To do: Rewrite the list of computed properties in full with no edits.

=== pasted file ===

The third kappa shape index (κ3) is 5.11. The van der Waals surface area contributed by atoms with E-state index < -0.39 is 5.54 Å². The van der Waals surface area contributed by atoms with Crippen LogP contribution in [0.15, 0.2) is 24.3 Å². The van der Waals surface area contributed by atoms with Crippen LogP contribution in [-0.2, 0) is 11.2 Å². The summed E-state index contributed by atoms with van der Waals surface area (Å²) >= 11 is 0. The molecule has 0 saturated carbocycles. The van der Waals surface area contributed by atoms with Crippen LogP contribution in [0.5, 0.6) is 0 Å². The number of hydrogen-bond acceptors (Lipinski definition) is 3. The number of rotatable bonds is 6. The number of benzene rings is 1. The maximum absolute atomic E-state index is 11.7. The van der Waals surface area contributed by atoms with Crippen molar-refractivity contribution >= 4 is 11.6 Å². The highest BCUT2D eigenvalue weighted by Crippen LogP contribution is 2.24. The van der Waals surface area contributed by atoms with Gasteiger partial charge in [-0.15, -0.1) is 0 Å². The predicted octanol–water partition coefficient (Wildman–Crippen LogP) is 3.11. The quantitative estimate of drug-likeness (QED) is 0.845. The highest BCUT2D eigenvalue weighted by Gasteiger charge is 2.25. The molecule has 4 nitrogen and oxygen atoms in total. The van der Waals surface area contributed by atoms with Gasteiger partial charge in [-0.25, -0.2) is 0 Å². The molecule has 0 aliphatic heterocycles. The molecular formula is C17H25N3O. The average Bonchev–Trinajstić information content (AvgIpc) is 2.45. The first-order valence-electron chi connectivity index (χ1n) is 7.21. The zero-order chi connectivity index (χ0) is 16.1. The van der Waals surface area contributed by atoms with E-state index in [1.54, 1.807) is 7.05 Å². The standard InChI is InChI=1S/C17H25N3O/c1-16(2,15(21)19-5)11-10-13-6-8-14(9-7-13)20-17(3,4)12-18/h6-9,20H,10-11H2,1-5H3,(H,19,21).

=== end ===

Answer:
The third kappa shape index (κ3) is 5.11. The van der Waals surface area contributed by atoms with E-state index < -0.39 is 5.54 Å². The van der Waals surface area contributed by atoms with Crippen LogP contribution in [0.15, 0.2) is 24.3 Å². The van der Waals surface area contributed by atoms with Crippen LogP contribution in [-0.2, 0) is 11.2 Å². The summed E-state index contributed by atoms with van der Waals surface area (Å²) >= 11 is 0. The molecule has 0 saturated carbocycles. The van der Waals surface area contributed by atoms with Crippen LogP contribution in [0.5, 0.6) is 0 Å². The number of hydrogen-bond acceptors (Lipinski definition) is 3. The number of rotatable bonds is 6. The number of benzene rings is 1. The maximum absolute atomic E-state index is 11.7. The van der Waals surface area contributed by atoms with Crippen molar-refractivity contribution >= 4 is 11.6 Å². The highest BCUT2D eigenvalue weighted by Crippen LogP contribution is 2.24. The van der Waals surface area contributed by atoms with Gasteiger partial charge in [-0.15, -0.1) is 0 Å². The predicted octanol–water partition coefficient (Wildman–Crippen LogP) is 3.11. The quantitative estimate of drug-likeness (QED) is 0.845. The highest BCUT2D eigenvalue weighted by Gasteiger charge is 2.25. The molecule has 4 nitrogen and oxygen atoms in total. The van der Waals surface area contributed by atoms with Gasteiger partial charge in [-0.25, -0.2) is 0 Å². The molecule has 0 aliphatic heterocycles. The molecular formula is C17H25N3O. The average Bonchev–Trinajstić information content (AvgIpc) is 2.45. The first-order valence-electron chi connectivity index (χ1n) is 7.21. The zero-order chi connectivity index (χ0) is 16.1. The van der Waals surface area contributed by atoms with E-state index in [1.54, 1.807) is 7.05 Å². The standard InChI is InChI=1S/C17H25N3O/c1-16(2,15(21)19-5)11-10-13-6-8-14(9-7-13)20-17(3,4)12-18/h6-9,20H,10-11H2,1-5H3,(H,19,21).